Which brings us to the interface that coroutine nodes need to implement:
A basic node of the coroutine graph needs to be able to perform the following:
The Coroutine node is the main workhorse of the framework. It is the node where user code is executed. The coroutine node is the one that understands the ‘Instructions’ I mentioned earlier. It can be represented like this:
And in practice, it stores the following data:
The coroutine needs to know the original
IEnumerable so it can restart enumeration from the beginning when reset. Of course it stores the
IEnumerator to keep track of where it is in the coroutine (for all intents and purposes, the
IEnumerator is the auto-generated state machine). After that, it has two extra members: a state variable and a subroutine.
The subroutine is
null until a control-flow instruction is yield-ed and tells the coroutine node how to create the child node. In the case of a
CallInstruction as seen earlier, the
Coroutine.Update() method sets a flag indicating that instead of iterating its iterator (the user code), it should instead create and then execute a child node. Once that child node completes, it can reset the flag and continue iterating its iterator (the user code). In most cases, the subroutine it creates is itself an iterator-based Coroutine, but in other cases, such as with
ExecuteWhile(...), it is a node of a different type.
While node stores two things:
There is also a state variable, but it isn’t strictly necessary. We’re using it to avoid having to check the master condition again and again when asked what the Running state of this node is.
Of course the
Update() method for the
While node is very straightforward: the While node checks the predicate every update, and if the returned value is true, executes the subroutine. Otherwise, it interrupts the subroutine (calling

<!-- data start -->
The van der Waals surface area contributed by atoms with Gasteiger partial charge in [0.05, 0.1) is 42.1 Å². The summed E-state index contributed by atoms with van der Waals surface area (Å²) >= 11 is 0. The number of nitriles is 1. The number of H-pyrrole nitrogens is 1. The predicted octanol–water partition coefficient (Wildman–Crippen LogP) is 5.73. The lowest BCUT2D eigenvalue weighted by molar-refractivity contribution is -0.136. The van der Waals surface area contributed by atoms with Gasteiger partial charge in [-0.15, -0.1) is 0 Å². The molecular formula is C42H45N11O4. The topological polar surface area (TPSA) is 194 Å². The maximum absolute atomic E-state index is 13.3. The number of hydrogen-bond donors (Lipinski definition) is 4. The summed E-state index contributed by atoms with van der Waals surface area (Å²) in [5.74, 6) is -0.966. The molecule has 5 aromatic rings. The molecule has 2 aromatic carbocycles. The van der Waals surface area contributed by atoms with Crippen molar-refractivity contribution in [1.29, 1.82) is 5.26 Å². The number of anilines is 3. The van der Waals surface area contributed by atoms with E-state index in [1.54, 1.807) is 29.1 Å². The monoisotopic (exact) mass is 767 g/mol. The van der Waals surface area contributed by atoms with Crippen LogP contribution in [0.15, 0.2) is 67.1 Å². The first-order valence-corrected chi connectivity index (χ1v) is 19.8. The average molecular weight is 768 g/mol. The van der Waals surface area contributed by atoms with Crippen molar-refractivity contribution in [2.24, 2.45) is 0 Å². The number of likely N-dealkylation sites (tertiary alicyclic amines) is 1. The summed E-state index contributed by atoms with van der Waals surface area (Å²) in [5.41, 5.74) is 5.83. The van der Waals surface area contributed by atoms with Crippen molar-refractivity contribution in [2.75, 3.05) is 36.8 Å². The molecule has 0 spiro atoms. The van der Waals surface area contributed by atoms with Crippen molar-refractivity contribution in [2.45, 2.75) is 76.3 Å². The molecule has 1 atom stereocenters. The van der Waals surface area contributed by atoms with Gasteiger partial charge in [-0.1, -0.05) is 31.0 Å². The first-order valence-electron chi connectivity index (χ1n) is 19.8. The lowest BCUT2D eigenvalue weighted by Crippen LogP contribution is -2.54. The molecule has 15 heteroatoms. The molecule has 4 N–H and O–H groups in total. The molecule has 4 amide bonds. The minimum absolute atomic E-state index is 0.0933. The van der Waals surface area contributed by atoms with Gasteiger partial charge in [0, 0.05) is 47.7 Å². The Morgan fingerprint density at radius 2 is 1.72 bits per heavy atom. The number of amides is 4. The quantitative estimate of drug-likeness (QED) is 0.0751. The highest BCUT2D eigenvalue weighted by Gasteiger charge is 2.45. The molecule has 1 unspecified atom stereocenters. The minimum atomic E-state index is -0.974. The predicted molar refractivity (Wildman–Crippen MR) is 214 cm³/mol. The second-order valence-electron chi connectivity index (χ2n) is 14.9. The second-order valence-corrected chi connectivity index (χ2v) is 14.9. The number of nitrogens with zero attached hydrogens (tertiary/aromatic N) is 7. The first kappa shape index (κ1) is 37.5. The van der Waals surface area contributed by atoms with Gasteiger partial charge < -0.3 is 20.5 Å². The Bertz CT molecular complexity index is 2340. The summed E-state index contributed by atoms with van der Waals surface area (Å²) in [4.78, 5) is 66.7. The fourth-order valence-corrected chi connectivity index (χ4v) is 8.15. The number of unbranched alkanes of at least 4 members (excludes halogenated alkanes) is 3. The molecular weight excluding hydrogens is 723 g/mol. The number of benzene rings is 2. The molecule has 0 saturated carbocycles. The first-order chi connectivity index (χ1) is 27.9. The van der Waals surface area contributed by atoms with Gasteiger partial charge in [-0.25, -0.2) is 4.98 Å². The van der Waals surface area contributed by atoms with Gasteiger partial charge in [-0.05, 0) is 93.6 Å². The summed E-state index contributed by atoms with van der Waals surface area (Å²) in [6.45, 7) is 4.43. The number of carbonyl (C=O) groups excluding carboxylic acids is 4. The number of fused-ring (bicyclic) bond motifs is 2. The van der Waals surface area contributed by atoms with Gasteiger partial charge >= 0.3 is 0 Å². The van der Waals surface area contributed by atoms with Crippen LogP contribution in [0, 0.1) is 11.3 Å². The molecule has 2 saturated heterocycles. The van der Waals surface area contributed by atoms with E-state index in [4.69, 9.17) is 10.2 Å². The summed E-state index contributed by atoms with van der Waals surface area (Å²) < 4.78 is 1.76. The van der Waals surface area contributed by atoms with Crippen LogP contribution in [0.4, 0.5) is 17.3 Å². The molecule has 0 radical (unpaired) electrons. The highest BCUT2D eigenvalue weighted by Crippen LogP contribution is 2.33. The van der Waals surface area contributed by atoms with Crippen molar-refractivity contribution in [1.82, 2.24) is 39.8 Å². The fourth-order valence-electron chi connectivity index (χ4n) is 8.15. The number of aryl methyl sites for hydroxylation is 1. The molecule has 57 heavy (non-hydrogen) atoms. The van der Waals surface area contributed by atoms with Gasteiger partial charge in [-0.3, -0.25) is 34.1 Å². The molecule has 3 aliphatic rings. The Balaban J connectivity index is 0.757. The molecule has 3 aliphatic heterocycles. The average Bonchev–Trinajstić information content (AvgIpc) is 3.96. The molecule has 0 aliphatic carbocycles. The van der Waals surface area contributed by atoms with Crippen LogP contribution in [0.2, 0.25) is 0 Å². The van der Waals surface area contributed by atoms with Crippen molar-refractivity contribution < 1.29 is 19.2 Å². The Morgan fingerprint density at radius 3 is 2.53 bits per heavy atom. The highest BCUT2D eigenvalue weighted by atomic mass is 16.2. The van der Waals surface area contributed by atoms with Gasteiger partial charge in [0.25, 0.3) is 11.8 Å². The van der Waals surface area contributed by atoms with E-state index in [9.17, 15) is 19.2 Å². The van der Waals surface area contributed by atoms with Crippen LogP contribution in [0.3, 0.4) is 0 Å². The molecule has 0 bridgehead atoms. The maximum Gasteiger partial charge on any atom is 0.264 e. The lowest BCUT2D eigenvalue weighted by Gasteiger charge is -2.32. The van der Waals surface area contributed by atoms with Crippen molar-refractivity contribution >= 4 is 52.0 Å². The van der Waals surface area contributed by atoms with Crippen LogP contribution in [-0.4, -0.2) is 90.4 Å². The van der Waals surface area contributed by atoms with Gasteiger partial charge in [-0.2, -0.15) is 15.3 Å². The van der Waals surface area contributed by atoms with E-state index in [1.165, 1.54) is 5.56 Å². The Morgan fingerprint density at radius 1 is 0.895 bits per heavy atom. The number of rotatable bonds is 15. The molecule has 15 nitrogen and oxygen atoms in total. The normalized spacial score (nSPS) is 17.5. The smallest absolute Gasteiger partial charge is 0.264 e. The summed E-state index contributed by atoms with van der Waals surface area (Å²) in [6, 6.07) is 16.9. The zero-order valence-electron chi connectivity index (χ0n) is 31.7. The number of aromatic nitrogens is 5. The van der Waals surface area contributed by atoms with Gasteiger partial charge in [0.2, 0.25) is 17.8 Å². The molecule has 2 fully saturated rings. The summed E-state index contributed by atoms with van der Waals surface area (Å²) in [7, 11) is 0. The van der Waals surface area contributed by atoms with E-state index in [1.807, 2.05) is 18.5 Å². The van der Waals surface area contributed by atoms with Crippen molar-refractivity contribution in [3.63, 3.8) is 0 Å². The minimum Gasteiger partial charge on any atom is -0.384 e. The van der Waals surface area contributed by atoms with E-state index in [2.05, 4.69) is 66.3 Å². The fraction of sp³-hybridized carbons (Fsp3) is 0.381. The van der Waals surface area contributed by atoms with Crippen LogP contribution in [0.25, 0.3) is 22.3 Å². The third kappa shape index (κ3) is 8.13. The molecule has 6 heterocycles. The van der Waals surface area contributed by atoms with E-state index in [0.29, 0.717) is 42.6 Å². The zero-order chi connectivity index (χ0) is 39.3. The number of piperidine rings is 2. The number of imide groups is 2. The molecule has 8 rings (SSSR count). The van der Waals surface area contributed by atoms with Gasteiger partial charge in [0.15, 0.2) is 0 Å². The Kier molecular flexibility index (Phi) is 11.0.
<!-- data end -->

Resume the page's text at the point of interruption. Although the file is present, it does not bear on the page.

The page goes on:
Dispose() on it so it gets a chance to clean up), and considers itself finished.
Note that the predicate isn’t evaluated at the time of the call, but instead at every update of the
While node. Going back to the Turret example, you can see that the Condition passed to the While node is in fact a lambda expression, also called an Anonymous Closure.
But how does
ExecuteWhile() take more than one node? And what happens to those nodes?
ExecuteWhile() is a utility method that takes a variable number of parameters (variadic function). Let’s look at it!
ExecuteWhile() does two things. First it creates a
Concurrent node, passing it the subroutines, and then it creates the
While node, with the predicate and the
Concurrent node as a child. Finally it returns a
CallInstruction indicating that the calling coroutine node should wait until the
While node is finished to continue its own execution.
In essence our call to
ExecuteWhile() in the turret example builds the following graph:
If things are starting to look like Behavior Trees at this point, that’s normal, this is pretty much what we are building here. In fact, it is a fairly simple affair to implement more of the behavior graph nodes, such as priority nodes. But let’s look at a the concurrent node in more detail first, there is more than meets the eye there. Indeed, what does this
Well, as I hinted at the end of my previous article, as soon as you start talking about concurrence, you need to think about arbitration. And the question we need to answer is this: what is the ‘Running’ state of the concurrent node itself? Is it ‘Running’ as long as all its child nodes are ‘Running’? Or does it terminate as soon as one of its child nodes does?
The answer is that it depends, of course! It depends on what the user wants. So we need a way for the user to be able to specify how to arbitrate the ‘Running’ state. This is what
Any() is in this case. It is telling the concurrent node that it should be running if any of the child nodes are running.
IsRunning_Arbitration() takes an array of
boolean and returns a
boolean, and the
Any() method that
ExecuteWhile() is passing in simply performs a logical OR. We could of course implement any behavior we want, for instance indicating that the concurrent node should be running only as long as all its children are running.
ExecuteWhileRunning(masterCoroutine, slaveCoroutine) call seen at the beginning of the Turret example is yet another specialized version of the
While node that treats the running state of the master node as the condition whether or not to continue executing the slave node.
So now that we understand how the